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Satisfying Television: Historic Comeback in Toronto; Great Finish vs Jets

I am a sports fan. Unapologetically. I have been hooked on sports ever since I went to my first live sporting event when I was 8 or 9. The Ottawa Rough Riders were the biggest team in town and getting a ticket to a Riders’ game in the late 1960s was like getting the golden ticket to the chocolate factory in that old movie. The noise, the colours, the smells. It was absolutely intoxicating to a kid like me. I can remember conversing with the late, great Earl McRae back more than twenty years ago and talking about the atmosphere at Lansdowne Park back in the 60s and 70s. I said to him, “Earl, do you remember the sound of those plastic air horns and the smell of cigars at the Riders’ games?” To my surprise, he said to me “Oh my gawd, you’re right! I forgot about the cigars!”

Smoking a cigar or anything else is verboten at any public event now, but after the incredible and unlikely 6-5 overtime win by the Ottawa Senators over the first-place Toronto Maple Leafs on Monday night, the players and coaches of the Sens would be excused if they lit up a stogie or two.

In fact, that Senators’ win wrapped up about a sixty-or-so hour period of some of the most satisfying hockey television that we sports fans could have seen in a long time. It all started on Saturday afternoon when the Senators met up with the Winnipeg Jets. That game began with the note that the coaches, D.J. Smith and Paul Maurice were both captains at one time for the Windsor Spitfires. (I’m always up for a completely fascinating and useless piece of trivia.) Oh, and Jason York, who was doing the colour commentary for that game on Hockey Night In Canada, not only was a former Senator, but also a former Windsor Spitfire.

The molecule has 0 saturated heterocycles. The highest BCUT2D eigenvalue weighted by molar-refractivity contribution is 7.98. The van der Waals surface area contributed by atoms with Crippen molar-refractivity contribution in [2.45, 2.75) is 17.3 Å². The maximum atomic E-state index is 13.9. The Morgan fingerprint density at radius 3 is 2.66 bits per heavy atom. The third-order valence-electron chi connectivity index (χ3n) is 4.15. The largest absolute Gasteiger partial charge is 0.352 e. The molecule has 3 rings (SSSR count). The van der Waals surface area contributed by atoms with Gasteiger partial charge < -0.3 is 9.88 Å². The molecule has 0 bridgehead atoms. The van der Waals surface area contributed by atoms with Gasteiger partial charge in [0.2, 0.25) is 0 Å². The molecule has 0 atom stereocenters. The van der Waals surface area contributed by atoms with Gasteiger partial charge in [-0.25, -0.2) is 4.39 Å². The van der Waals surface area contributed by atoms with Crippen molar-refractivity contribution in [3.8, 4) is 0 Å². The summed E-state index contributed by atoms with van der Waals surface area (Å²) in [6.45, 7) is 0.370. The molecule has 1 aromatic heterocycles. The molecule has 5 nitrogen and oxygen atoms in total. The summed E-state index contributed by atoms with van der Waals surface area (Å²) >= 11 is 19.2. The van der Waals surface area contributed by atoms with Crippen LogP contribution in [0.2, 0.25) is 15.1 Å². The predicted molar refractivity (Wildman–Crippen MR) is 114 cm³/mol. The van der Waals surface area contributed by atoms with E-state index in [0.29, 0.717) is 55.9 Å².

My own view of this game was that, for Marcus Hogberg, this was the best game I had seen him play as an Ottawa Senator. The concern up to this point had been that his positioning had been awful. There were numerous times, through the season thus far, that he appeared to have no idea where his net was behind him and that fact showed up in both his goals against average and his save percentage. But against the Jets on Saturday, his positioning was tremendously strong and enabled him to make a lot of saves on tic-tac-toe plays that would have been goals had he not been where he was. This was also a really good game for Ottawa as a team. We have seen countless times this season in which they have gotten way behind in terms of shots on goal and shots at the goal, but in this game, they held their own and , despite a slow start in the first period, once they got going, they forced Connor Hellebuyck to be at his very high standard best. Mark Scheifele got the Jets on the board in the second period. But Evgeni Dadanov tied the game later in that second frame. Dadanov is such a smart player, able to slip his checker for just a brief moment when he needs to. One thing that goes unspoken often is his ability to score. In each of the last three seasons, he has managed to pot at least 25 goals while toiling for the Florida Panthers. The Senators managed to scratch out a victory in this game after a miscommunication between Hellebuyck and his defenseman caused a giveaway. The puck was worked back to Mike Reilly and his shot was deflected by Brady Tkachuk past the Jets’ goalie with just eight seconds left to give Ottawa a much needed win!